coaching, communications, leadership

The right words really can be building blocks

Ian Farrington on 16 November 2021 0 Comments

Flying v geese Executive Coaching Associates

We talk a lot about the importance of communication. It has been core to our development as a species and our ability to work together to become greater than the sum of our parts. It is central to how we become who and what we are and our sense of belonging, even ‘an apparent answer to the painful division between self and other’ (JD Peters). Yet, despite so much depending on our ability to communicate, that use of ‘apparent’ is telling – too often communication fails.

At home and at work, we have all experienced getting communication wrong and struggling with others’ efforts to engage us. It jars when we are communicated to, at, over, through, even around. Instead of becoming an ‘answer’, poor communication just adds to our problems, breeding confusion, resentment and resistance. We could all benefit from doing it better.

Whether we are trying to inform, engage, influence or see others’ points of view, communication is at heart about building a shared understanding that enables us to work/act together effectively. That means doing more than just transmitting the message. Depending on your view, there are 10-12 factors affecting communication quality and effectiveness – and only one of them is about what you actually want to say. To make a positive connection, we need to think about our perspective, but also our audience’s perspective, the context our message will land in and how we check we and our audience have arrived at the same point of view.

Taking a fuller perspective on communication matters because more and more of our communication is remote. Organisations are much more likely now to have a leader’s blog, the team’s homepage, to manage policy and procedure on the company intranet. It’s easy to see why: it feels convenient, is cheap upfront and appears to be effective. COVID-19 has only served to accelerate our looking to operate at a distance, adding ‘safety’ to the list of apparent benefits. But the trade off for going remote is that you lose information about your particular audience at any given time, their interpretation of what is written and how they intend to respond. As a strategy, ‘post it and they will come’ gives leaders and managers little information about the impact they are really having on their colleagues. So are they really communicating? Looking at what steps leaders and managers take to confirm understanding and response may not be a bad way of gauging how committed they are to engaging their teams: are we working with transmitters or communicators?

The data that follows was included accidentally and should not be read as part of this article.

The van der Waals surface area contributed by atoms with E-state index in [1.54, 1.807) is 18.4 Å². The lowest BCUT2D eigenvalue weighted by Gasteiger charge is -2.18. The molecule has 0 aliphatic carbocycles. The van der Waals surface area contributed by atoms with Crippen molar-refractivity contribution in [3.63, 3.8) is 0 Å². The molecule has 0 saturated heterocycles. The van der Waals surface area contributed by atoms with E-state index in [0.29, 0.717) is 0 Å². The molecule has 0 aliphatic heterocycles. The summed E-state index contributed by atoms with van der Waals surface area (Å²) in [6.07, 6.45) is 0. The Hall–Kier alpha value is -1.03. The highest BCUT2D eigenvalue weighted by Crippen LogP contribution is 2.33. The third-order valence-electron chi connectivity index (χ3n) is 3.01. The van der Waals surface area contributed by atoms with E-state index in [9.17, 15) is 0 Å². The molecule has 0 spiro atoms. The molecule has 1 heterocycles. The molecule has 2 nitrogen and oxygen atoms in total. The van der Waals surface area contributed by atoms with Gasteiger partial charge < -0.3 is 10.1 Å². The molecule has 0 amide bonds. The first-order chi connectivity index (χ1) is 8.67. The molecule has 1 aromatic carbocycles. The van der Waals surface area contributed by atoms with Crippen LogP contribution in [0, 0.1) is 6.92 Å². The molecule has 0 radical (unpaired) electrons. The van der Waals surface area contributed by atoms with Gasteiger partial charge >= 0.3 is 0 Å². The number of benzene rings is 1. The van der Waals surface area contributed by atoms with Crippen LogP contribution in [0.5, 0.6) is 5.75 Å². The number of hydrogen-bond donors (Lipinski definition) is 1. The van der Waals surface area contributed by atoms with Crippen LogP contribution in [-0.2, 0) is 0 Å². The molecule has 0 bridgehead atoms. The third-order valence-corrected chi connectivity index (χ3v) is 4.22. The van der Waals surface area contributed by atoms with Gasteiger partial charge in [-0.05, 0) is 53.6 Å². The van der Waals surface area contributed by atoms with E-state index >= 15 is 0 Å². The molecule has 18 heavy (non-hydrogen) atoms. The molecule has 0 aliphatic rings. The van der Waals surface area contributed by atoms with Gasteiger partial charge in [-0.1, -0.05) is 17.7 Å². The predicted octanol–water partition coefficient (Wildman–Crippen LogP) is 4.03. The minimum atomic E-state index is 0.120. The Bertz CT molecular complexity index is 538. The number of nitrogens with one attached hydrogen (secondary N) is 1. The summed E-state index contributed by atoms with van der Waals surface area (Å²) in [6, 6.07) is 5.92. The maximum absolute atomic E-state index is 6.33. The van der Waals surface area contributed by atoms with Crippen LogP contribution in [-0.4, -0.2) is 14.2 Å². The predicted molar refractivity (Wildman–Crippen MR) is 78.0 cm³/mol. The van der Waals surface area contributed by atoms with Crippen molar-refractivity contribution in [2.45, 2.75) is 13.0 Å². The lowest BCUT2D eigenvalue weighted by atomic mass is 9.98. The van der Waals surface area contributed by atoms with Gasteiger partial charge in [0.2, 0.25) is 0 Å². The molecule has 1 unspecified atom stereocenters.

If we want to improve our communication, how do we better connect with our audience?

  • Basic connection begins with using language that our audience will understand. This of course takes on an interesting dimension when we are communicating across cultures.
  • Better still, we can address the needs of some to see the headline, others to see the argument laid out. We can address the needs of some to grasp the facts and others to connect with the people aspects of our message. That is, we can structure what we say to connect with more of our audience.
  • Some communication has to be directive. But more often than we assume, we can take our communication a step further: we can treat it as an opportunity to learn from others.

This kind of thinking maybe means pausing before we act. That may feel difficult when speed has become a thing to be prized in itself. But then, if we are moving so fast that we miss the turning – or worse, the warning signs – was all that rush to action really worth it?

Checking with our audience will certainly take effort. If we think about the effect we want to have, we may better work out what behaviours will show whether the message is getting across or not. That could give a simple, efficient measure of understanding without lots of intervention. While there is no escaping the fact that work is required, look to the potential return on that investment:

  • Spotting a misunderstanding early could save significant losses further down the line.
  • Being more open to communicating rather than transmitting can generate new and profitable ideas.
  • Colleagues who feel engaged, trusted and valued tend to perform better and stay longer.

Whether in the business or the social context, when we communicate well, we build collaboration, morale and performance – ultimately, we build community. And any community is stronger, more resilient, more successful than one of us standing alone.

#communication #leadership #coaching